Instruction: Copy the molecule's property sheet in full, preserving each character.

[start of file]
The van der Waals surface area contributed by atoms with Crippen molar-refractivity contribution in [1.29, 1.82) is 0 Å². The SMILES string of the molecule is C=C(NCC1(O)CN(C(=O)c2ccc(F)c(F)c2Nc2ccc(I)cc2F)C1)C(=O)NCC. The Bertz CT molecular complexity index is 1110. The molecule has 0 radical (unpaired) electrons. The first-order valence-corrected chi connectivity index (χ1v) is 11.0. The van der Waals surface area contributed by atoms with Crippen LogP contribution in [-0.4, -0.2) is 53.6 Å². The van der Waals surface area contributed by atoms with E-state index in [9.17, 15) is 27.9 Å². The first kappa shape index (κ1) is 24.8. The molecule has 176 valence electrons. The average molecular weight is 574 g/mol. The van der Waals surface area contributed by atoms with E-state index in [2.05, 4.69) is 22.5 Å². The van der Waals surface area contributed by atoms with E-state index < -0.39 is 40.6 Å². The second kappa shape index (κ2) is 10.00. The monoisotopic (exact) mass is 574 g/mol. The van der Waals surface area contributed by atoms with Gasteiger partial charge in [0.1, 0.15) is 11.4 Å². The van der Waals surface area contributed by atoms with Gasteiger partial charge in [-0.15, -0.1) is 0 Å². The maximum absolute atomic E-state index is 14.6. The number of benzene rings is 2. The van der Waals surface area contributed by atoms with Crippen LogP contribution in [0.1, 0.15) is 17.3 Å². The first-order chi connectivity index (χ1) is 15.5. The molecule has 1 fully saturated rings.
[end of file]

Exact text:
The van der Waals surface area contributed by atoms with Crippen molar-refractivity contribution in [1.29, 1.82) is 0 Å². The SMILES string of the molecule is C=C(NCC1(O)CN(C(=O)c2ccc(F)c(F)c2Nc2ccc(I)cc2F)C1)C(=O)NCC. The Bertz CT molecular complexity index is 1110. The molecule has 0 radical (unpaired) electrons. The first-order valence-corrected chi connectivity index (χ1v) is 11.0. The van der Waals surface area contributed by atoms with Crippen LogP contribution in [-0.4, -0.2) is 53.6 Å². The van der Waals surface area contributed by atoms with E-state index in [9.17, 15) is 27.9 Å². The first kappa shape index (κ1) is 24.8. The molecule has 176 valence electrons. The average molecular weight is 574 g/mol. The van der Waals surface area contributed by atoms with E-state index in [2.05, 4.69) is 22.5 Å². The van der Waals surface area contributed by atoms with E-state index < -0.39 is 40.6 Å². The second kappa shape index (κ2) is 10.00. The monoisotopic (exact) mass is 574 g/mol. The van der Waals surface area contributed by atoms with Gasteiger partial charge in [0.1, 0.15) is 11.4 Å². The van der Waals surface area contributed by atoms with Gasteiger partial charge in [-0.15, -0.1) is 0 Å². The maximum absolute atomic E-state index is 14.6. The number of benzene rings is 2. The van der Waals surface area contributed by atoms with Crippen LogP contribution in [0.1, 0.15) is 17.3 Å². The first-order chi connectivity index (χ1) is 15.5. The molecule has 1 fully saturated rings.